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. Last Updated: 07/27/2016

AIDS: Spreading the Message, Not the Disease

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Much attention has been paid to the rapid increase of AIDS in Russia, the growing prevalence of heterosexual intercourse as the means of infection, and the spread of AIDS through urban centers of both European Russia and Siberia. But not much attention has been paid to the small towns.

In the year I've spent working as a teacher in a southern Siberian town of 15,000, I didn't hear AIDS mentioned at all. I worried that my students were not being educated on matters vital to their health, but wasn't sure when and how to approach the subject. In the run-up to World AIDS Day on Dec. 1, I decided both to do some public AIDS education and to study the issue locally myself. I assembled a group of 16- and 17-year-old students in a special public school for bright students and gave them a short quiz, later giving the same interview to several young people in the community. What is AIDS? I asked them. How is it spread? How can you protect yourself?

Most of the 16 students in the group knew that AIDS can be acquired through sex, although only 50 percent mentioned blood and 23 percent mentioned needles as modes of transmission. Likewise, in terms of protecting themselves, 90 percent knew that condoms would reduce their risk, but less than 35 percent mentioned avoiding used needles or practicing abstinence, and only 13 percent knew to avoid touching blood.

When asked about the prevalence of AIDS in Russia and in the local region, they estimated only about a fifth of the actual numbers. Sixty-three percent said the statement, "Russia has one of the fastest-rising AIDS infection rates in the world," was false; and half believed that children with AIDS should not be allowed to attend public schools.

The youth in this small town had clearly heard of the disease, but they didn't consider it a problem in their region or their country. And their knowledge about the modes of transmissions and means of protection was spotty. Yet, their desire to learn was clear. Several hours later, another teacher asked me to give the lecture to several more groups of students. "You can come during my class periods," she said. The demand for knowledge exists, only no one wants to talk about it.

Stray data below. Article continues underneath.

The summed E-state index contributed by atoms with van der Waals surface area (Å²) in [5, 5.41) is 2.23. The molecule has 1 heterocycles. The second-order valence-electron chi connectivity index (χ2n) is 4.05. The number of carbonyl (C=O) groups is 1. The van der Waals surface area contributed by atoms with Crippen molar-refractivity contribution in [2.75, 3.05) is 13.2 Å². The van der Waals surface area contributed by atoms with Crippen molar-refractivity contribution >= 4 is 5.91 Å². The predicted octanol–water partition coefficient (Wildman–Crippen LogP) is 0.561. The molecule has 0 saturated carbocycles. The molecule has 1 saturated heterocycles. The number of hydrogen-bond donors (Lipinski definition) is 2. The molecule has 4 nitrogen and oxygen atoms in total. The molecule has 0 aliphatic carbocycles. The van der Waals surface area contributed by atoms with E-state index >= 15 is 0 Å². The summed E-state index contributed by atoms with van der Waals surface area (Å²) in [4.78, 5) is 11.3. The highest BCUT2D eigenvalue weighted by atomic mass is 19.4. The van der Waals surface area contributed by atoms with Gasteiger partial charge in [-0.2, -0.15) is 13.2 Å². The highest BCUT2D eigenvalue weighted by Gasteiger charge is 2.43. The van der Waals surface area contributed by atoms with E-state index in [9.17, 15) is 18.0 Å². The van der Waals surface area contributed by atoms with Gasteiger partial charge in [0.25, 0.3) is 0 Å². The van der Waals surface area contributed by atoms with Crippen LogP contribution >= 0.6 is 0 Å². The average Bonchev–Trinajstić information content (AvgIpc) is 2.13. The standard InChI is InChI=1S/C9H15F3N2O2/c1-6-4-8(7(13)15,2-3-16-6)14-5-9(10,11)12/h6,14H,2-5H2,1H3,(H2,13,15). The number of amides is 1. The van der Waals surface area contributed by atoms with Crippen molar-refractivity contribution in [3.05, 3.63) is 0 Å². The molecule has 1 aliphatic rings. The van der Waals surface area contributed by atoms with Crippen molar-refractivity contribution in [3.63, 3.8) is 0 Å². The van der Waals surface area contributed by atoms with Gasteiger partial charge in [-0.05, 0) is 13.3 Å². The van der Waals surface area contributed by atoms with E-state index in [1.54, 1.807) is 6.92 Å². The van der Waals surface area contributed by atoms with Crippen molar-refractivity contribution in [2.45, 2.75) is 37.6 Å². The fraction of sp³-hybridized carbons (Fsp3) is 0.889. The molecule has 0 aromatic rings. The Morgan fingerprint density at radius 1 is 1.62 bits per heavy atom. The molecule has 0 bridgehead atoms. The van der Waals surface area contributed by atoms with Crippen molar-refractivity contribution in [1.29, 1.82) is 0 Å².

The local epidemiological office told me that they used to have someone on staff who gave lectures at schools and handed out free condoms at the discotheque. But she left a year ago and no one has replaced her. Only one of my students has seen a demonstration of how to use a condom.

Together with several students, I visited the local polyclinic to ask questions about the problem of AIDS locally. We were directed to a doctor of skin and venereal diseases.

"We have one case in this area," the doctor responded. "And that person doesn't have AIDS, but only HIV."

"And how many people in our area have been tested?" a student asked.

"We don't keep figures on such things. I can tell you that the person who has HIV came from another region, another place." The implication seemed to be: This is not something that affects our local population.

"In my opinion, as an expert," she continued, "there are four causes of AIDS. The first is drug use. The second is running around and sleeping with lots of people. Third is alcoholism."

"Alcoholism?" I asked, surprised.